3 things American citizens could learn from Christian missionaries

We live in a volatile age. The last decade in American politics and public life has been increasingly dysfunctional, polarized, and vitriolic. Especially troubling is the incivility that increasingly characterizes public discussion and debate.

By Bruce Ashford, The Gospel Coalition

We shouldn’t be surprised.

We live in a secular age. Many or most Americans deny transcendent moral absolutes, viewing morality as subjective or as having developed out of the evolutionary process. Thus, when we debate morality and its application for politics and public life, we have no agreed-on point of reference. All we can do is shout each other down.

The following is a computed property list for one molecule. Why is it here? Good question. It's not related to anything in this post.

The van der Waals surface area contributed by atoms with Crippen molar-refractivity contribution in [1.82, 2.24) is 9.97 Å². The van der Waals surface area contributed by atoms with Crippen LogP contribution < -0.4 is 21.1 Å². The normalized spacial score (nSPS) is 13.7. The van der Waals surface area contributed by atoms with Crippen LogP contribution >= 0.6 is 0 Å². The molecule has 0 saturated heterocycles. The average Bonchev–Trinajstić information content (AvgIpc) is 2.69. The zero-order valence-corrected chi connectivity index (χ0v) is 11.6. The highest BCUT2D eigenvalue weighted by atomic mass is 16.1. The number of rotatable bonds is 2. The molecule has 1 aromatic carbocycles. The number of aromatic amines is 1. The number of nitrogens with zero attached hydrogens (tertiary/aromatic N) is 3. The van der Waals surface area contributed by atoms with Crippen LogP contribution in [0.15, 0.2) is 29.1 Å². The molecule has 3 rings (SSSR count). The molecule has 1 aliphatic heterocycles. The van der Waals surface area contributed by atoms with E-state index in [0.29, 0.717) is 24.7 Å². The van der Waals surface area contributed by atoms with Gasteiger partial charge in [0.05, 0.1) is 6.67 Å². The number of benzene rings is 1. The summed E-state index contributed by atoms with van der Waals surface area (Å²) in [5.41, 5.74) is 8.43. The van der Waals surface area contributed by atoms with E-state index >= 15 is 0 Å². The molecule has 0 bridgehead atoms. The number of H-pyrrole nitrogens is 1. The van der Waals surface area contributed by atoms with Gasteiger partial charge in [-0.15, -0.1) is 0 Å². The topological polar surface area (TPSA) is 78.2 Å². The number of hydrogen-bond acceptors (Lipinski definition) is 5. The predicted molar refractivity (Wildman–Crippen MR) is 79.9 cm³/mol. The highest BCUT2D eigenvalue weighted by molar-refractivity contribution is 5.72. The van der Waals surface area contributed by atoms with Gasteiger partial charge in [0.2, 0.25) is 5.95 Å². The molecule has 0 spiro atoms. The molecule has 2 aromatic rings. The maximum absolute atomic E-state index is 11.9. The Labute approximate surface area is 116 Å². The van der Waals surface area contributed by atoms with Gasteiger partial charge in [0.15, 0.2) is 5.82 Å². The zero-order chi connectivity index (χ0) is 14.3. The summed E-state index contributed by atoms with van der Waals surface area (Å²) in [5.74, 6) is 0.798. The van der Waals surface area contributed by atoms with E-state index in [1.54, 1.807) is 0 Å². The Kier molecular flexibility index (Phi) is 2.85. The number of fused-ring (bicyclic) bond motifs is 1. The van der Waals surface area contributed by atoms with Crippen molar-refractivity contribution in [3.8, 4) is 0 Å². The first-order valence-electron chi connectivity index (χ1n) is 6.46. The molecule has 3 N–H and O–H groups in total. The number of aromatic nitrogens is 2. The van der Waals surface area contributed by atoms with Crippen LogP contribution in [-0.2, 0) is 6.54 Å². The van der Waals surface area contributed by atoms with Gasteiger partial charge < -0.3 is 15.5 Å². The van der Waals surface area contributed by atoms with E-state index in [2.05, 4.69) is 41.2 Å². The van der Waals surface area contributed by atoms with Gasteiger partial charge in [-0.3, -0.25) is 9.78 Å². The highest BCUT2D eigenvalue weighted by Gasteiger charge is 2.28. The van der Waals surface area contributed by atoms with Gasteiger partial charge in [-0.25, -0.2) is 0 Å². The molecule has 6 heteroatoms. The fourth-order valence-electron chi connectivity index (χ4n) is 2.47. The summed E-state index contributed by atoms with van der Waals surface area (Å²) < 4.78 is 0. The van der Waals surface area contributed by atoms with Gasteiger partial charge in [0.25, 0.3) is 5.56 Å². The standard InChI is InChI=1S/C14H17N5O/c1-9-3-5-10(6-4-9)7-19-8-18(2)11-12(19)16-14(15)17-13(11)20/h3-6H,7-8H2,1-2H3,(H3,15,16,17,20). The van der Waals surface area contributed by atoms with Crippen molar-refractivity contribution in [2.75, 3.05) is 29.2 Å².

We live in a polarized age. We find our nation not only more divided politically than at any time since the 1960s, but also divided along lines of religion, race, age, gender, geographic location, economic status, and educational background.

We live in an age when those on one side of the aisle often view those on the other side as reprehensible persons, in whom little or nothing good can be found. The effect is that citizens are tempted to justify unethical behavior–insults, mockery, partial truths, and even lies–as a necessary means toward the end of “winning.”

Learning from Missionaries

As believers we have an irreplaceable opportunity to help our nation find a better way forward, especially in the tone of our public discourse.

Read the full story at The Gospel Coalition. 
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